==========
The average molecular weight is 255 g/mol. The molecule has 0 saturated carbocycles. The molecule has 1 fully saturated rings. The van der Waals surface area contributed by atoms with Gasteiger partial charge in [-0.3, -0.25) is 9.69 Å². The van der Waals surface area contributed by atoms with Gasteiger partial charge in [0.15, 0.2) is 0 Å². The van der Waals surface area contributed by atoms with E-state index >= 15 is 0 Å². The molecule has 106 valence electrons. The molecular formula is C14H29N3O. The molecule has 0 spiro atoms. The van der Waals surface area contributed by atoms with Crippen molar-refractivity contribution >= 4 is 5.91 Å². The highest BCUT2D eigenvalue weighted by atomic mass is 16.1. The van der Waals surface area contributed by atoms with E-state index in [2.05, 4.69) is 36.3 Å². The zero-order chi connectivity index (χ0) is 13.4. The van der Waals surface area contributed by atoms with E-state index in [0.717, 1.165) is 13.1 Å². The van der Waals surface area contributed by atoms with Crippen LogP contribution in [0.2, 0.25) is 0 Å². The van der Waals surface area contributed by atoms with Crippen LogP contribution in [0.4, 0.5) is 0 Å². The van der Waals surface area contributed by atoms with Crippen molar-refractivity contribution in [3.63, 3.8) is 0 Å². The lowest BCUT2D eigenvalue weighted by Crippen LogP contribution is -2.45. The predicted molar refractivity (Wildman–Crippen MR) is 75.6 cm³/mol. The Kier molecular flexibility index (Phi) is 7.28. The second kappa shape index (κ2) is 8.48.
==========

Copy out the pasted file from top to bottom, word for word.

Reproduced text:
The average molecular weight is 255 g/mol. The molecule has 0 saturated carbocycles. The molecule has 1 fully saturated rings. The van der Waals surface area contributed by atoms with Gasteiger partial charge in [-0.3, -0.25) is 9.69 Å². The van der Waals surface area contributed by atoms with Gasteiger partial charge in [0.15, 0.2) is 0 Å². The van der Waals surface area contributed by atoms with E-state index >= 15 is 0 Å². The molecule has 106 valence electrons. The molecular formula is C14H29N3O. The molecule has 0 spiro atoms. The van der Waals surface area contributed by atoms with Crippen molar-refractivity contribution >= 4 is 5.91 Å². The highest BCUT2D eigenvalue weighted by atomic mass is 16.1. The van der Waals surface area contributed by atoms with E-state index in [2.05, 4.69) is 36.3 Å². The zero-order chi connectivity index (χ0) is 13.4. The van der Waals surface area contributed by atoms with E-state index in [0.717, 1.165) is 13.1 Å². The van der Waals surface area contributed by atoms with Crippen LogP contribution in [0.2, 0.25) is 0 Å². The van der Waals surface area contributed by atoms with Crippen LogP contribution in [0.4, 0.5) is 0 Å². The van der Waals surface area contributed by atoms with Crippen molar-refractivity contribution in [3.63, 3.8) is 0 Å². The lowest BCUT2D eigenvalue weighted by Crippen LogP contribution is -2.45. The predicted molar refractivity (Wildman–Crippen MR) is 75.6 cm³/mol. The Kier molecular flexibility index (Phi) is 7.28. The second kappa shape index (κ2) is 8.48.